Unimpressed as we may have been when Microsoft released a final build of Internet Explorer 8 a year ago, the company hasn’t stopped toiling away on the most popular browser in the world. And it’s ready to show off what its software engineers have been hard at work on over the past year. On Tuesday, Microsoft allowed developers to peek through blinds into its R&D labs with the release of Internet Explorer 9 Platform Preview.
Unlike a true beta test, the platform preview does not include all elements of a final browser – only the rendering engine, that critical component which turns a string of raw HTML and code into the familiar, graphic-laced pages you see before your eyes. The stripped down test build only allows users to plug in Web addresses and access developer tools.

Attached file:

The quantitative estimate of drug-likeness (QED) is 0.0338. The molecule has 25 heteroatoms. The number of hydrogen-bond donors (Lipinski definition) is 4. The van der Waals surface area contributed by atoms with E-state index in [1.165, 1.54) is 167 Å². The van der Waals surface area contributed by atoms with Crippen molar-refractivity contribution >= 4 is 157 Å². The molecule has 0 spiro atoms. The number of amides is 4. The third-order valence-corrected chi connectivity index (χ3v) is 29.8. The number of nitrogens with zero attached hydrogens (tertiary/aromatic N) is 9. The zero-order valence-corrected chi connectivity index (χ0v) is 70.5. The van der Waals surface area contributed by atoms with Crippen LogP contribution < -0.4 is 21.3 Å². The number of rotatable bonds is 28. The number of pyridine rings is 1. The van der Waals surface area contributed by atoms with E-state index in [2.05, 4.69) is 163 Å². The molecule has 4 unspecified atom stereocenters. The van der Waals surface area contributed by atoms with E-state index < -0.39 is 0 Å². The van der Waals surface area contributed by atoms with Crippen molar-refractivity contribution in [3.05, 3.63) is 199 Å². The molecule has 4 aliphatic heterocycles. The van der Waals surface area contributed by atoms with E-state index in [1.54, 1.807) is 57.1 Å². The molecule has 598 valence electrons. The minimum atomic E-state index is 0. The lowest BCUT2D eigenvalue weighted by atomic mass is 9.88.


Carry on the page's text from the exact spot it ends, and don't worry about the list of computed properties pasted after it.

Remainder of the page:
What’s new this time around? The new rendering engine actually leverages a computer’s GPU to do the grunt work, unlike typical browsers, which still use the CPU. In theory, this approach should take the load off the CPU and make the browser even faster.
Microsoft offers the Internet Explorer 9 Platform Preview for free to the public via its “Test Drive” site, which also includes demos of the new features within.